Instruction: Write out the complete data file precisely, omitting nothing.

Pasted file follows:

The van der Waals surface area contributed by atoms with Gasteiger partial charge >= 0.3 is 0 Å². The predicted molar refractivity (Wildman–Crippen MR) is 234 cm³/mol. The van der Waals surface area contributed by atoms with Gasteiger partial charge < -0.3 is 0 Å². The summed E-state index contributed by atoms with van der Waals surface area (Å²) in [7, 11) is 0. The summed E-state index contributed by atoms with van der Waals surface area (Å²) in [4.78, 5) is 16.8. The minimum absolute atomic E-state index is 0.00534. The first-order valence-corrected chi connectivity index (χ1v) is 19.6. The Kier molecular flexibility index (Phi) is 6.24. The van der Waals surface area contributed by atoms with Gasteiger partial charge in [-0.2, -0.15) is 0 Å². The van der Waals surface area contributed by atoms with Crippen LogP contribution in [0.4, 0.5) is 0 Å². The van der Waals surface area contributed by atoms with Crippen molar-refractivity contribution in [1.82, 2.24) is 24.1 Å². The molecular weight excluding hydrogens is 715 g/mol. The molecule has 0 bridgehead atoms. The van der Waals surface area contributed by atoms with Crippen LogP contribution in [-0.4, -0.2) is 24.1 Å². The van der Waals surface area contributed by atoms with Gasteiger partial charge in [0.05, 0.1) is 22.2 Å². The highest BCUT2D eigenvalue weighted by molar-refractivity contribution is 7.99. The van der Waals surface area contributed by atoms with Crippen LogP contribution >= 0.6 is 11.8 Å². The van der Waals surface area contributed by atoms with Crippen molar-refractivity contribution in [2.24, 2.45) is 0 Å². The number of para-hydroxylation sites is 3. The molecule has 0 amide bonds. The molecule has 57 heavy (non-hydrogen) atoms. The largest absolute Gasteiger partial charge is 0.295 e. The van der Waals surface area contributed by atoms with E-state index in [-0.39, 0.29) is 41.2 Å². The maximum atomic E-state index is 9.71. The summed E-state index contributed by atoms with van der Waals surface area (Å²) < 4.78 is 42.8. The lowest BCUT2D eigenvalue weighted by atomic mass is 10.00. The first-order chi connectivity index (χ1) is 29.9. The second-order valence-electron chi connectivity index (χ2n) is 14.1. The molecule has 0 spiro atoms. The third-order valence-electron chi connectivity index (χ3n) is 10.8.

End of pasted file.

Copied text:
The van der Waals surface area contributed by atoms with Gasteiger partial charge >= 0.3 is 0 Å². The predicted molar refractivity (Wildman–Crippen MR) is 234 cm³/mol. The van der Waals surface area contributed by atoms with Gasteiger partial charge < -0.3 is 0 Å². The summed E-state index contributed by atoms with van der Waals surface area (Å²) in [7, 11) is 0. The summed E-state index contributed by atoms with van der Waals surface area (Å²) in [4.78, 5) is 16.8. The minimum absolute atomic E-state index is 0.00534. The first-order valence-corrected chi connectivity index (χ1v) is 19.6. The Kier molecular flexibility index (Phi) is 6.24. The van der Waals surface area contributed by atoms with Gasteiger partial charge in [-0.2, -0.15) is 0 Å². The van der Waals surface area contributed by atoms with Crippen LogP contribution in [0.4, 0.5) is 0 Å². The van der Waals surface area contributed by atoms with Crippen molar-refractivity contribution in [1.82, 2.24) is 24.1 Å². The molecular weight excluding hydrogens is 715 g/mol. The molecule has 0 bridgehead atoms. The van der Waals surface area contributed by atoms with Crippen LogP contribution in [-0.4, -0.2) is 24.1 Å². The van der Waals surface area contributed by atoms with Gasteiger partial charge in [0.05, 0.1) is 22.2 Å². The highest BCUT2D eigenvalue weighted by molar-refractivity contribution is 7.99. The van der Waals surface area contributed by atoms with Crippen LogP contribution >= 0.6 is 11.8 Å². The van der Waals surface area contributed by atoms with Crippen molar-refractivity contribution in [2.24, 2.45) is 0 Å². The number of para-hydroxylation sites is 3. The molecule has 0 amide bonds. The molecule has 57 heavy (non-hydrogen) atoms. The largest absolute Gasteiger partial charge is 0.295 e. The van der Waals surface area contributed by atoms with E-state index in [-0.39, 0.29) is 41.2 Å². The maximum atomic E-state index is 9.71. The summed E-state index contributed by atoms with van der Waals surface area (Å²) < 4.78 is 42.8. The lowest BCUT2D eigenvalue weighted by atomic mass is 10.00. The first-order chi connectivity index (χ1) is 29.9. The second-order valence-electron chi connectivity index (χ2n) is 14.1. The molecule has 0 spiro atoms. The third-order valence-electron chi connectivity index (χ3n) is 10.8.